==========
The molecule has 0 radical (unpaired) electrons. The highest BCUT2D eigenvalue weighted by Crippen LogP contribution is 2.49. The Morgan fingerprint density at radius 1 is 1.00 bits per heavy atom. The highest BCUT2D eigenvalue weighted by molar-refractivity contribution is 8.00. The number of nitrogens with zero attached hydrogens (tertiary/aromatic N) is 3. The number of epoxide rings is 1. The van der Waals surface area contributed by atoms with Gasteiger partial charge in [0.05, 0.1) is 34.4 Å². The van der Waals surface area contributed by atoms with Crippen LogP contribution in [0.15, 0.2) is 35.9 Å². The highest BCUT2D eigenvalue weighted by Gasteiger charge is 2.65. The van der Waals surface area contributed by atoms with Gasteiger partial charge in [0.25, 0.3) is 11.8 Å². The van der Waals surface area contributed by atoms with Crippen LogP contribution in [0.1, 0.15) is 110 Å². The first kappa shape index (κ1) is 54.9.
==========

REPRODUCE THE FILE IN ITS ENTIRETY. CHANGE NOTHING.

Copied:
The molecule has 0 radical (unpaired) electrons. The highest BCUT2D eigenvalue weighted by Crippen LogP contribution is 2.49. The Morgan fingerprint density at radius 1 is 1.00 bits per heavy atom. The highest BCUT2D eigenvalue weighted by molar-refractivity contribution is 8.00. The number of nitrogens with zero attached hydrogens (tertiary/aromatic N) is 3. The number of epoxide rings is 1. The van der Waals surface area contributed by atoms with Gasteiger partial charge in [0.05, 0.1) is 34.4 Å². The van der Waals surface area contributed by atoms with Crippen LogP contribution in [0.15, 0.2) is 35.9 Å². The highest BCUT2D eigenvalue weighted by Gasteiger charge is 2.65. The van der Waals surface area contributed by atoms with Gasteiger partial charge in [0.25, 0.3) is 11.8 Å². The van der Waals surface area contributed by atoms with Crippen LogP contribution in [0.1, 0.15) is 110 Å². The first kappa shape index (κ1) is 54.9.